Amazingly, a lot of people who read this blog are sending their kids to public school. At first I thought those parents were crazy, since I'm constantly telling them their school sucks. But then I realized that these parents are incredibly open-minded and genuinely trying to get information to help make good decisions. This post is especially for those parents.
Here are some things I've uncovered about how to hack the school system:
1. Hold your kid back so he or she is the oldest. There's a plethora of research to show that in elementary school the kids in the younger half of the class are at a huge disadvantage. This research concludes that not only do kids score worse on tests, perform worse in sports and have more behavioral problems, but the disadvantages of being in the younger half of the class have lasting impact throughout a kid's schooling.
The logical thing to do is to hold your kid back, especially if he is a boy with a late birthday. In New York City, among the rich and educated parents, it's so common to hold kids back that you can't even get an advantage by doing it. But in regular, public school your kid will be better off being in the oldest half of his or her class, so hold your child back a year if you need to.
2. Give a lot of money to the school. Look, it's $40K to go to a private school that approaches the benefits of homeschool. So if you gave $3K to your public school every year, and actually got better schooling for it, that would be a bargain, right? Your first instinct is probably to give the money to the classroom teacher. But that would get spread around the class and have very little impact on your kid. However, if you give the money directly to the principal, she can use it to solve whatever is her biggest problem. And the principal determines who your kids' teachers are, which is a huge factor in the quality of a kids public school education.
3. Classify your kid as having some sort of learning difference. Get your kid an Individualize Education Plan (IEP) early on so that they get unlimited time taking the SAT. The classification is not reported to colleges, so it's just seen simply as a really high score.
You might think this is extreme, but in New York City parents get their kid classified as special needs in order to get a leg up getting into elite preschools. So doing this to get into an elite college seems fine. And look, it's hard to get an IEP when your kid is two years from taking the SAT. Everyone wants an IEP then. It's easy when you have a first-grader. Most first graders look like they need an IEP when they are in school because school is so uncomfortable for young kids.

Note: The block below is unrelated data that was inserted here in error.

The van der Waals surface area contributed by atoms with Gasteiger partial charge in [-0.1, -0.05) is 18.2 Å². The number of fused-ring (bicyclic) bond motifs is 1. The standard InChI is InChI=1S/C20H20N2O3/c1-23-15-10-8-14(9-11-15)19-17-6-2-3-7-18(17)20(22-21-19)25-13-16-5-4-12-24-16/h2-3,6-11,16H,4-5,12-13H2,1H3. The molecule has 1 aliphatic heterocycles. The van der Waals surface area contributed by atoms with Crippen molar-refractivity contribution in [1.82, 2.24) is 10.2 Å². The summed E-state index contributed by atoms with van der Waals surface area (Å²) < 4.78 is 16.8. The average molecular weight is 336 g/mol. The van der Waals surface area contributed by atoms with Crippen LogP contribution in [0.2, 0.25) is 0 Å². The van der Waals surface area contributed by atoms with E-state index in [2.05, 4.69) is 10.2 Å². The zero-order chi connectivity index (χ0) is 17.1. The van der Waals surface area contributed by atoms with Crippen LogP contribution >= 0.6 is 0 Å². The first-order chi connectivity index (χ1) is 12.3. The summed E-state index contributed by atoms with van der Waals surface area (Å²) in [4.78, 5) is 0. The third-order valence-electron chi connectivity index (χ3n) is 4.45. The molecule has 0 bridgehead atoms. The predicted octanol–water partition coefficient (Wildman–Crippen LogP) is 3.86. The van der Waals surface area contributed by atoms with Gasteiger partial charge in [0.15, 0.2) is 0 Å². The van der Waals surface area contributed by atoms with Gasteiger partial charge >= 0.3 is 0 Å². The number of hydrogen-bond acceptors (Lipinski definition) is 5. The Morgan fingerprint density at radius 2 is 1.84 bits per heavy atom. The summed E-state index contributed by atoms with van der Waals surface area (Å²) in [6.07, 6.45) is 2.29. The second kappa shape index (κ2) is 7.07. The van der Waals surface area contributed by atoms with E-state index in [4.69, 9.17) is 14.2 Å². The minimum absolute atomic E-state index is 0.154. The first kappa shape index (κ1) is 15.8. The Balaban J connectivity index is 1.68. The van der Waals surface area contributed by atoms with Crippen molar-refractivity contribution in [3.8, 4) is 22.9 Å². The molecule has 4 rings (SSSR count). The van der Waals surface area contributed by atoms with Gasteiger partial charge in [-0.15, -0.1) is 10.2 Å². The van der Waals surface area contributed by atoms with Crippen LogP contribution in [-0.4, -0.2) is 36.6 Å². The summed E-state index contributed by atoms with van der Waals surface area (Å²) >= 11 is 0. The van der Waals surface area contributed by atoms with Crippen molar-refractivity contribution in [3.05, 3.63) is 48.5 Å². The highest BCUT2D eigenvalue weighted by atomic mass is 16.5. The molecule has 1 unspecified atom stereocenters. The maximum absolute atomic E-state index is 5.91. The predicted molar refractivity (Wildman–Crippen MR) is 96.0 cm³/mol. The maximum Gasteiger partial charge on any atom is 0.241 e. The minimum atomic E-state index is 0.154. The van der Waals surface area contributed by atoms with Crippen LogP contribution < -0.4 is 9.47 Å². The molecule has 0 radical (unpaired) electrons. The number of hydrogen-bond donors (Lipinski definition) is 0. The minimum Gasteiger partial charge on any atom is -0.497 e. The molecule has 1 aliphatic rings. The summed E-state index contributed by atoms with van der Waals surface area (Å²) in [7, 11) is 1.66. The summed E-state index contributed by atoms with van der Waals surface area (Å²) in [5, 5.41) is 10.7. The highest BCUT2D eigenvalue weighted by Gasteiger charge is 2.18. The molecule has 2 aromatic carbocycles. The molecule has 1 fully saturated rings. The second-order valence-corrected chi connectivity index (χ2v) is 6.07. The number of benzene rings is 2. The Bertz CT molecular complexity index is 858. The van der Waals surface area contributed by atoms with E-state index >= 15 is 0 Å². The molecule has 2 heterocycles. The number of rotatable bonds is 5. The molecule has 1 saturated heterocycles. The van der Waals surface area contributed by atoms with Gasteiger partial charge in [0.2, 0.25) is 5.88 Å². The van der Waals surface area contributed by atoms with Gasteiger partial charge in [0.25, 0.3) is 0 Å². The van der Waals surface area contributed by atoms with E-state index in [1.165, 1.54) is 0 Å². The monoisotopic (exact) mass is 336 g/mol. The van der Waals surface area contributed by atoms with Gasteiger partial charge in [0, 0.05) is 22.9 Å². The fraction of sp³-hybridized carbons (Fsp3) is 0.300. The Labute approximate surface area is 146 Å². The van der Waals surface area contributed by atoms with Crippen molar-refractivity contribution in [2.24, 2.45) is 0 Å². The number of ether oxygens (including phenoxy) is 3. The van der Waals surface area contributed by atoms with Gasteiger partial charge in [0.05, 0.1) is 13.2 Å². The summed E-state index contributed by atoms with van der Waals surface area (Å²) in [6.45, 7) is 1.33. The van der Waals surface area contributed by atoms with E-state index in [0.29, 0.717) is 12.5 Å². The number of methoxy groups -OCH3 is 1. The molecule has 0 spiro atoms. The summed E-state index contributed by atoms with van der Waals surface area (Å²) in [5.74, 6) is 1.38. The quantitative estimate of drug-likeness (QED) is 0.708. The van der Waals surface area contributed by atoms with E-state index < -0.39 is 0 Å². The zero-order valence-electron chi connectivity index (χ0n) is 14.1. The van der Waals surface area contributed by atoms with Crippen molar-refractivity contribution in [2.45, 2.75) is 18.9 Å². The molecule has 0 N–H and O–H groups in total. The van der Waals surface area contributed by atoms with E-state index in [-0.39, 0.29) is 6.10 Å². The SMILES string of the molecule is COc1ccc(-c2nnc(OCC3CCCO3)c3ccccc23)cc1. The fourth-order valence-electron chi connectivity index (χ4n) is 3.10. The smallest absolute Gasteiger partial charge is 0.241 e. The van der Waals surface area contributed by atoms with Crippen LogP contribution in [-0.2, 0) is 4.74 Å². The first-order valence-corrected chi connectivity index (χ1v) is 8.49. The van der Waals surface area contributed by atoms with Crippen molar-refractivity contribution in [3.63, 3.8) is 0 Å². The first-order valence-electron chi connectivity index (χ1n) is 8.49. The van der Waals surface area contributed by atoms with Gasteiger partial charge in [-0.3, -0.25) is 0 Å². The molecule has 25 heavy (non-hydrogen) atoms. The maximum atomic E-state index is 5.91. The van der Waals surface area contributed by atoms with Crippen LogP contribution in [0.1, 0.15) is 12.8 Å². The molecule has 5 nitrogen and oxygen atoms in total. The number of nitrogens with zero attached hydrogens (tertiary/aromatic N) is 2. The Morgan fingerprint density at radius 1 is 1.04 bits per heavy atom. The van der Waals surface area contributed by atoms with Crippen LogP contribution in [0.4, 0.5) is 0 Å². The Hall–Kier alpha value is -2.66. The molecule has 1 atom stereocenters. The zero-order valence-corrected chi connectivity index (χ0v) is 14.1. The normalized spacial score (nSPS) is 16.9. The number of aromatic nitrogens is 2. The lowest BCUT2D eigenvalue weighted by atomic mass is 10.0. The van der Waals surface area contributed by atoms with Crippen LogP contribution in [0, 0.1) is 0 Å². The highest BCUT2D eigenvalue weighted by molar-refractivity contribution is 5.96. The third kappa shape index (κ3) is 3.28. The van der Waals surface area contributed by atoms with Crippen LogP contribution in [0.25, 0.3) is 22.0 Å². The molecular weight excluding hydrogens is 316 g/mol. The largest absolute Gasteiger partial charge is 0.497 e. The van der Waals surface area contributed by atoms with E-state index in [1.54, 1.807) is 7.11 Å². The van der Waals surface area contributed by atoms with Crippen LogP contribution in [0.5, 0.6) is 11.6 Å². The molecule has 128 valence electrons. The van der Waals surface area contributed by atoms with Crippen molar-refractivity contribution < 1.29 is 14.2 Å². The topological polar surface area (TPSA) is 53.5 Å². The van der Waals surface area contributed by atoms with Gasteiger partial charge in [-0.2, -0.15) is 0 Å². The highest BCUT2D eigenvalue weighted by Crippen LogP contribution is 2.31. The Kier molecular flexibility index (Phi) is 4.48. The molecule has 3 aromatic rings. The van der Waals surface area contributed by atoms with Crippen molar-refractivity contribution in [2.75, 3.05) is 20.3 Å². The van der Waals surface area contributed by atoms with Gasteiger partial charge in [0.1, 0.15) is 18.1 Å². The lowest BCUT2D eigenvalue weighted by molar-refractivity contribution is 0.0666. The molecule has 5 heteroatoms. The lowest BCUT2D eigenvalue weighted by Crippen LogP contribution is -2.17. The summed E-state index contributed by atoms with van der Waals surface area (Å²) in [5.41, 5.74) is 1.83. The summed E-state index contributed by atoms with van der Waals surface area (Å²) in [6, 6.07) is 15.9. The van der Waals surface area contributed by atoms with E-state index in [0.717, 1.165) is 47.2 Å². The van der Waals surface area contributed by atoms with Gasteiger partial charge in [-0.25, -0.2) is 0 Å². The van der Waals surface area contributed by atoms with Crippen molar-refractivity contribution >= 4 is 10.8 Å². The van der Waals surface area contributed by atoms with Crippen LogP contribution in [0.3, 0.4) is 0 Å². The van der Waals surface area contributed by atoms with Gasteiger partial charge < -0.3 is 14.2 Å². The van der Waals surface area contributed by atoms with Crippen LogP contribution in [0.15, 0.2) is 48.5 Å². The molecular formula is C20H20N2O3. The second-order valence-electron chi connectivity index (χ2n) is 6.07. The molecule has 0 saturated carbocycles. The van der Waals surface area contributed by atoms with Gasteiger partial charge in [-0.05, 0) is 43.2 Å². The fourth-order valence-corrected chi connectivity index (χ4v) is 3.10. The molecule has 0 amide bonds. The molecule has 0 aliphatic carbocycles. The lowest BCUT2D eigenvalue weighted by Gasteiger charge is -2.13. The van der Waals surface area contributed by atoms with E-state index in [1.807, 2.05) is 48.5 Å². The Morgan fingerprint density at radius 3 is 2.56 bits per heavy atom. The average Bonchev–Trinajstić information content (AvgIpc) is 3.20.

4. Take your kid out for special lessons. Most public schools will negotiate on attendance if the kid is doing something special. You might not feel you can take your kid out 100% of the time, but you can find one thing that your kid is very interested in, and take your kid out of school to do that thing.
Don't worry too much about what the kid is doing. Allow for trial and error. And it doesn't have to be something typical of overachiever types. My son did pottery with a group of teens in the summer and then they disappeared in the fall. Why don't parents take the kids out of school to create time to continue practicing at the wheel? The payoff will be huge because the kid will have a hook when he applies to college. And that hook is more important than grades or SAT scores.
5. Give your kid an easy course load. Colleges admissions officers do not reward kids for studying nonstop and having no extracurriculars. Because at this point, studying nonstop is a commodity. So have your kid take easy courses and then work hard at extracurriculars. Easy courses will leave more time for what differentiates your kid. Also, the easier the course load, the less time the kid has to do homework, which means more time to practice self-directed learning, which is indisputably the best way for kids to learn.